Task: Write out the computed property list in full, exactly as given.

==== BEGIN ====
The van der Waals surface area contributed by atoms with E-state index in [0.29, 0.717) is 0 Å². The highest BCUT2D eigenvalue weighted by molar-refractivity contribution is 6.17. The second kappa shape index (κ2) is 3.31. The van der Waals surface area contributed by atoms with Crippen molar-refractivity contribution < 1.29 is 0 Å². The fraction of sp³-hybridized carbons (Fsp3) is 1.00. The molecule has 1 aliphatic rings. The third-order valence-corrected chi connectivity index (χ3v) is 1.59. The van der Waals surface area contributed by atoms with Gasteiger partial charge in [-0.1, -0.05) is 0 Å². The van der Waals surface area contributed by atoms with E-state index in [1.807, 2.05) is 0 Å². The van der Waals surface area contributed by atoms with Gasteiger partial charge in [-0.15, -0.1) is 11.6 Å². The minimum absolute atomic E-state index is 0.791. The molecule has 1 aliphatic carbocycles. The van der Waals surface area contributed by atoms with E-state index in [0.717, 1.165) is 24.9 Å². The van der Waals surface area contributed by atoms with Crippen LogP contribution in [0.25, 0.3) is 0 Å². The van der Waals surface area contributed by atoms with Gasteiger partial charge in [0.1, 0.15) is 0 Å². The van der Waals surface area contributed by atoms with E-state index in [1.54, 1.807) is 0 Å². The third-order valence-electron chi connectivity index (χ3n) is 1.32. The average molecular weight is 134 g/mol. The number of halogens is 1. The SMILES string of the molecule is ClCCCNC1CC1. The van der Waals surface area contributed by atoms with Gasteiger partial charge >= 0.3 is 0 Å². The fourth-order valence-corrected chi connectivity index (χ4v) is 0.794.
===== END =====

The van der Waals surface area contributed by atoms with E-state index in [0.29, 0.717) is 0 Å². The highest BCUT2D eigenvalue weighted by molar-refractivity contribution is 6.17. The second kappa shape index (κ2) is 3.31. The van der Waals surface area contributed by atoms with Crippen molar-refractivity contribution < 1.29 is 0 Å². The fraction of sp³-hybridized carbons (Fsp3) is 1.00. The molecule has 1 aliphatic rings. The third-order valence-corrected chi connectivity index (χ3v) is 1.59. The van der Waals surface area contributed by atoms with Gasteiger partial charge in [-0.1, -0.05) is 0 Å². The van der Waals surface area contributed by atoms with E-state index in [1.807, 2.05) is 0 Å². The van der Waals surface area contributed by atoms with Gasteiger partial charge in [-0.15, -0.1) is 11.6 Å². The minimum absolute atomic E-state index is 0.791. The molecule has 1 aliphatic carbocycles. The van der Waals surface area contributed by atoms with E-state index in [0.717, 1.165) is 24.9 Å². The van der Waals surface area contributed by atoms with Crippen LogP contribution in [0.25, 0.3) is 0 Å². The van der Waals surface area contributed by atoms with Gasteiger partial charge in [0.1, 0.15) is 0 Å². The van der Waals surface area contributed by atoms with E-state index in [1.54, 1.807) is 0 Å². The third-order valence-electron chi connectivity index (χ3n) is 1.32. The average molecular weight is 134 g/mol. The number of halogens is 1. The SMILES string of the molecule is ClCCCNC1CC1. The van der Waals surface area contributed by atoms with Gasteiger partial charge >= 0.3 is 0 Å². The fourth-order valence-corrected chi connectivity index (χ4v) is 0.794.